WASHINGTON — President Donald Trump announced Friday he’ll back a move to reopen the government for a few weeks, so government workers can get paid while the debate over border security continues.
“I am very pleased to announce that we have reached a deal to end the shutdown and open the federal government,” Mr. Trump said in an address from the White House Rose Garden, adding that he had the opportunity to declare a national emergency to build the wall but decided not to do so at this time. Mr. Trump also thanked the federal workers who had been furloughed or working without pay.
“In many cases you encouraged me to keep going because you care so much about our country and our border security,” he said to federal workers. He said federal workers would receive back pay “very quickly,” or “almost immediately.”
Mr. Trump said that he expected Democrats and Republicans to cooperate on a bill to fund the Department of Homeland Security, although he reiterated that building a wall was important to border security.
“I really feel that in working with Democrats and Republicans, we can make a truly great and secure deal for everyone,” he said. “Walls should not be controversial.” He added that the wall he wanted to build were not “medieval,” as Democrats have contended, but that it would be a “smart wall.”
“We do not need 2,000 miles of concrete wall from sea to shining sea,” Mr. Trump said, although he has previously explicitly supported a concrete wall. However, he said that the wall he supports would be made of steel and see-through.
CBS News chief Washington correspondent Major Garrett reported Friday afternoon that Mr. Trump was expected to back a continuing resolution (CR) — which would fund the government at current levels.
CBS News’ Rebecca Kaplan reported that leaders zeroed in on an agreement that includes a short-term CR to Feb. 15, and a vehicle to go to conference on the Department of Homeland Security (DHS) funding bill. No money for a border wall would be included in this deal. The seven-bill CR will also include a furloughed employees backpay provision.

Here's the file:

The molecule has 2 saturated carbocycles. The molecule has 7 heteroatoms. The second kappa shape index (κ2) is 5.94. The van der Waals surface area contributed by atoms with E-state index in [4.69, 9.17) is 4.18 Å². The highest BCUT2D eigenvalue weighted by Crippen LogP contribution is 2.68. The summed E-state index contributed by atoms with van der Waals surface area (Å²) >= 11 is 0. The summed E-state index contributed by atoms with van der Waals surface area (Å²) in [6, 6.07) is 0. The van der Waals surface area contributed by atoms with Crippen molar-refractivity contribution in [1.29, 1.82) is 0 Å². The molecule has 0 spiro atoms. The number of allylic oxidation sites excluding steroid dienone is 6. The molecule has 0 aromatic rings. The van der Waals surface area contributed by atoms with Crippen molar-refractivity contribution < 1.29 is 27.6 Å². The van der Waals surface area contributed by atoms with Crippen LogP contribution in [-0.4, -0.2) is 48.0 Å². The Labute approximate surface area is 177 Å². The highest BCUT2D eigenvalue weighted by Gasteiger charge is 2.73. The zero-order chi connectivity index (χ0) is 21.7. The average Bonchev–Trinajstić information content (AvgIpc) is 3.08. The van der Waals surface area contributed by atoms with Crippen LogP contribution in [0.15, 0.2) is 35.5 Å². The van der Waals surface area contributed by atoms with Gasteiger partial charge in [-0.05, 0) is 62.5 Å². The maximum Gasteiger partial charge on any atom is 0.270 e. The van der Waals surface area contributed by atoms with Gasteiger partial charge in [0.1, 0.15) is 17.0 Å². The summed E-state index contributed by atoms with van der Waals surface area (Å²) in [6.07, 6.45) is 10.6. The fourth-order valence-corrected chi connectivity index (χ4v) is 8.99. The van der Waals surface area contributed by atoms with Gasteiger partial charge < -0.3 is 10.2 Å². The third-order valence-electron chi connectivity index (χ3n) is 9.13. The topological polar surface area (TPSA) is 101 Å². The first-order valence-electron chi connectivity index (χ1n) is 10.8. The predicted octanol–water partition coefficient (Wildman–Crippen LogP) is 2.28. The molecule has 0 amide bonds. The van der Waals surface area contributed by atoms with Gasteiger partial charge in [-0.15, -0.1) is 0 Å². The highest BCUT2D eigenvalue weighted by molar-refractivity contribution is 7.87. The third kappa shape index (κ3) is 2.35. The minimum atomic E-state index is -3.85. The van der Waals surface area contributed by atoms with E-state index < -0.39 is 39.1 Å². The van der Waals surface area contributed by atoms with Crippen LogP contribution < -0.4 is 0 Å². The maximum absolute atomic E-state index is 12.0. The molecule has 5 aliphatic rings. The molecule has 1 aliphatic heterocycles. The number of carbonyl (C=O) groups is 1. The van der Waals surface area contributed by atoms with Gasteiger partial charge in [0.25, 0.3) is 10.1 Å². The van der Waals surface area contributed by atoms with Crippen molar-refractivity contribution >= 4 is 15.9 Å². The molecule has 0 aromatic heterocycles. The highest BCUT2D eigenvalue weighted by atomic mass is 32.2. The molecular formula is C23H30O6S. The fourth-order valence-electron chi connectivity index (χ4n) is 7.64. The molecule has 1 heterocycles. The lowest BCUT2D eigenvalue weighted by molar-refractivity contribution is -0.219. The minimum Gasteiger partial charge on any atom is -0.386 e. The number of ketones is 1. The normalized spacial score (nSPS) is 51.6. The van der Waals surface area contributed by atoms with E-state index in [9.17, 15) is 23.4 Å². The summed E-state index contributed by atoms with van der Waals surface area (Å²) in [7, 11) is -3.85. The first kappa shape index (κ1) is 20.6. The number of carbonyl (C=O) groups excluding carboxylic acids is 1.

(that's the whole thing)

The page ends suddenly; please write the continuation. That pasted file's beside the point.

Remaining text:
The government shutdown has reached its 35th day, the longest in American history. Around 800,000 federal workers missed their second paycheck this week, with roughly half of them working without pay. Several workers in critical agencies have been calling out sick due to financial difficulties.
Flights in and out New York City’s LaGuardia airport were delayed on Friday morning due to staffing shortages among air traffic controllers, according to a notice issued by the Federal Aviation Administration. Elsewhere, a flight was canceled due to a lack of sufficient TSA staff at the Monroe Louisiana airport Friday morning.
Earlier Friday, Mr. Trump’s former campaign adviser and associate Roger Stone appeared in federal court. Mr. Trump is expected to meet with mayors and pastors later in the day.
Stone was indicted by a federal grand jury and arrested. The indictment, unsealed Friday, lists seven counts: one count of obstruction of an official proceeding; five counts of false statements; and one count of witness tampering. Stone made his first appearance in federal court Friday morning in Fort Lauderdale, Florida, and was to be released on a $250,000 bond.
Mr. Trump tweeted a response to Stone’s indictment, questioning how CNN had obtained footage of the arrest. The CNN reporter said that its crew staked out Stone’s house Friday morning after reporters noticed unusual grand jury activity in Washington, D.C., on Thursday and thought something could happen.
“Greatest Witch Hunt in the History of our Country! NO COLLUSION! Border Coyotes, Drug Dealers and Human Traffickers are treated better. Who alerted CNN to be there?” Mr. Trump wrote.
White House press secretary Sarah Sanders said earlier on CNN that Stone’s arrest and court appearance was completely unrelated to Mr. Trump.